And holy hell, it’s better than I ever could have imagined. And with a music video made from A Star Is Born clips I think it’s safe to say we’re all watching this on repeat while crying.
Lady Gaga’s voice is so powerful it really shows you how much of a difference it makes casting an actual vocalist to play a role like this.
The part where she sustains that big-ass note has become a point of obsession for fans and somewhat of it’s own meme while we patiently waited for the entirety of this holy song to be released. You know what, the big note sounds even better when enjoyed in full force.
Bradley Cooper is of course wonderful also in this song and the pair’s chemistry is so out of this world that I can already guarantee this movie is my new religion.
Can’t wait for the official day of worship when it comes out on October 18!
Dance Pop Queen Robyn Releasing Two Versions Of Her New Single Honey, Neither Of Which Are The Version From The Girls Finale, Is Very Stressful
Song so nice she made it thrice.
After much anticipation, Robyn has finally blessed us with the titular single of her upcoming album, ‘Honey’. It will come as no surprise that the Swedish Queen of dance pop and heartbreak has produced an absolutely magnificent track that will actually make your soul leave this earth, visit heaven, and come back a changed metaphysical being.
The fans, they love it.
Robyn has given us both ‘Honey’ a 4 minute 53 second masterpiece, and ‘Honey (Single Edit)’, an excellent 3 minute 51 second radio cut. Naturally, when two versions of a beloved song coexist it prompts healthy dispute over which is the superior version.
It’s a minor point of stress having both competing for the official title but for the most part, the more the merrier is the general attitude towards Robyn’s music.
Which brings us to the thing that is really causing stress in the Robyn fandom: Where is the ‘Honey’ version that we heard last year in the Girls finale?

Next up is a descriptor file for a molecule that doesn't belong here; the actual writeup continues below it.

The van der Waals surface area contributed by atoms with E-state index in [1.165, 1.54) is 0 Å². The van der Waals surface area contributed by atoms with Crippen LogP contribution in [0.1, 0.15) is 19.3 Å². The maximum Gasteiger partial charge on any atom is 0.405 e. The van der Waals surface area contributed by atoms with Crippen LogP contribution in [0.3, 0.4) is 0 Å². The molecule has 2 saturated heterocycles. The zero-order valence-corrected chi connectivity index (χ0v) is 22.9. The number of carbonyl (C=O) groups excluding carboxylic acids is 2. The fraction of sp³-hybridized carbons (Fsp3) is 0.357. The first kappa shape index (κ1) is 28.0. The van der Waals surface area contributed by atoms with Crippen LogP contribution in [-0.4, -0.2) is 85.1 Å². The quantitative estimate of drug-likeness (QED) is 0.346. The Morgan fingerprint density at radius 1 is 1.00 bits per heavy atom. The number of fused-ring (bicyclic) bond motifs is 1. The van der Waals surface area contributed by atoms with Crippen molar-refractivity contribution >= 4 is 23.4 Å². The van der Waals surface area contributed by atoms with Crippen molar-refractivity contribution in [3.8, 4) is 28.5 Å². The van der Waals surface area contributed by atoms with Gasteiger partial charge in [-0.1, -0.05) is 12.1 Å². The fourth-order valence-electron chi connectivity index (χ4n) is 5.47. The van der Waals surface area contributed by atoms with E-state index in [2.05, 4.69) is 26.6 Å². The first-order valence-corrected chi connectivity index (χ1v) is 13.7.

After hearing the demo of the epic un-released track in Girls a lot of people have been dreaming of the day they would finally be able to listen to the whole song, unadulterated by character dialogue.
But alas, there is no indication that this older, unfinished-but-still-amazing version of ‘Honey’ will ever get an official release.
Yes, I know, we are greedy. These two just-released versions of ‘Honey’ are religious experiences in themselves and we should be nothing but grateful. But once we hear a Robyn track, we need it on file. We need to hear it and we can not be satiated.
At least we have the perky melancholy of ‘Honey’ and ‘Honey (Single Edit)’ to soothe our sorrows and remind us just how lucky we are to exist in a time when Robyn is once again releasing music. Amen.
It’s Ridiculous That The Australian Music Industry Isn’t Getting A Seat On The Panel Advising The Government About Drug Safety At Festivals
Dismissing the importance of the music industry is why they’re shutting down events rather than having a grown up discussion about pill testing.
After two people in their early 20s died and three others were taken to hospital in critical condition last weekend during the Defqon.1 Penrith music festival, the longstanding debate around drug safety and pill-testing was once again brought into the spotlight.
As a result, the state Premier for the NSW Liberal party, Gladys Berejiklian, has put together a three person panel for advising the government on drug-related deaths at festivals. The music industry’s peak representative body has written an open letter asking for a seat on the panel, but unfortunately it’s looking highly unlikely that that will happen.
In spite of the fortified calls for officially sanctioned drug checking trials to begin in NSW, and the fact that pill testing is a strategy that’s already saved lives in Australia this year, we’ve instead heard state officials vow to ban the music festival.
Gladys Berejiklian has definitely been the loudest voice to oppose pill testing recently and propose shutting down Defqon.1, which is a solution that dismisses both the actual evidence and studies around drug safety solutions and the importance of music events to the music industry.
The three person panel currently consists of the NSW police commissioner, the state’s chief medical officer and the chair of the Independent Liquor and Gaming Authority.
In the open letter, MusicNSW has urged Gladys Berejiklian to include the industry in the conversation.
“We are focused on ensuring live music and entertainment is a positive and safe experience for everyone and the recent deaths due to drug use are heartbreaking and deeply troubling,” it said.
“Please do not shut us out of this important part of the discussion … our expertise, experience, skills and research can assist you.”
“The expert panel … will be consulting with the music industry to ensure its voice are heard,” a spokesman said.
“This is an important process and we welcome input from MusicNSW and all of its member organisations.”
It’s essentially dismissive to claim that feedback from the music industry will be heard but not considered important enough to be a part of the key decision making. Not fully factoring in the needs of the music industry fully is how we get solutions that involve shutting down events instead of dealing with the actual problem at hand.
A panel advising the safety of music events absolutely needs a seat for the music industry.